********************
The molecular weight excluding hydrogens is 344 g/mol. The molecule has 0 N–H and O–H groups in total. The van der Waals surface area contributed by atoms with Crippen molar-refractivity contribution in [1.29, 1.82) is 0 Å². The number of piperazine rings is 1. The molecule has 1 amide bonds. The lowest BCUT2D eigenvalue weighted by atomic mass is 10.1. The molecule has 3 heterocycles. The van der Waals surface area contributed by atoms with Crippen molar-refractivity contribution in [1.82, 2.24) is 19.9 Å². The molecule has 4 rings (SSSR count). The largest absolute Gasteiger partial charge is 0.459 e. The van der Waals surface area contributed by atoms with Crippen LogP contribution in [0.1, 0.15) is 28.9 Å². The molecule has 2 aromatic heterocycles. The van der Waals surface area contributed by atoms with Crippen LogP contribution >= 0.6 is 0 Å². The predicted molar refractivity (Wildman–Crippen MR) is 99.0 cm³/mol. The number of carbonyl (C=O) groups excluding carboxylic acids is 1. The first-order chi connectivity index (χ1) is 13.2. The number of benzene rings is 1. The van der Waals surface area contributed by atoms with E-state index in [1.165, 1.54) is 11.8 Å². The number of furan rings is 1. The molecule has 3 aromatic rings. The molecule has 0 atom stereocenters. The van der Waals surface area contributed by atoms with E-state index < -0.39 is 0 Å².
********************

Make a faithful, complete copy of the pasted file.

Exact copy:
The molecular weight excluding hydrogens is 344 g/mol. The molecule has 0 N–H and O–H groups in total. The van der Waals surface area contributed by atoms with Crippen molar-refractivity contribution in [1.29, 1.82) is 0 Å². The number of piperazine rings is 1. The molecule has 1 amide bonds. The lowest BCUT2D eigenvalue weighted by atomic mass is 10.1. The molecule has 3 heterocycles. The van der Waals surface area contributed by atoms with Crippen molar-refractivity contribution in [1.82, 2.24) is 19.9 Å². The molecule has 4 rings (SSSR count). The largest absolute Gasteiger partial charge is 0.459 e. The van der Waals surface area contributed by atoms with Crippen LogP contribution in [0.1, 0.15) is 28.9 Å². The molecule has 2 aromatic heterocycles. The van der Waals surface area contributed by atoms with Crippen LogP contribution >= 0.6 is 0 Å². The predicted molar refractivity (Wildman–Crippen MR) is 99.0 cm³/mol. The number of carbonyl (C=O) groups excluding carboxylic acids is 1. The first-order chi connectivity index (χ1) is 13.2. The number of benzene rings is 1. The van der Waals surface area contributed by atoms with E-state index in [1.165, 1.54) is 11.8 Å². The number of furan rings is 1. The molecule has 3 aromatic rings. The molecule has 0 atom stereocenters. The van der Waals surface area contributed by atoms with E-state index < -0.39 is 0 Å².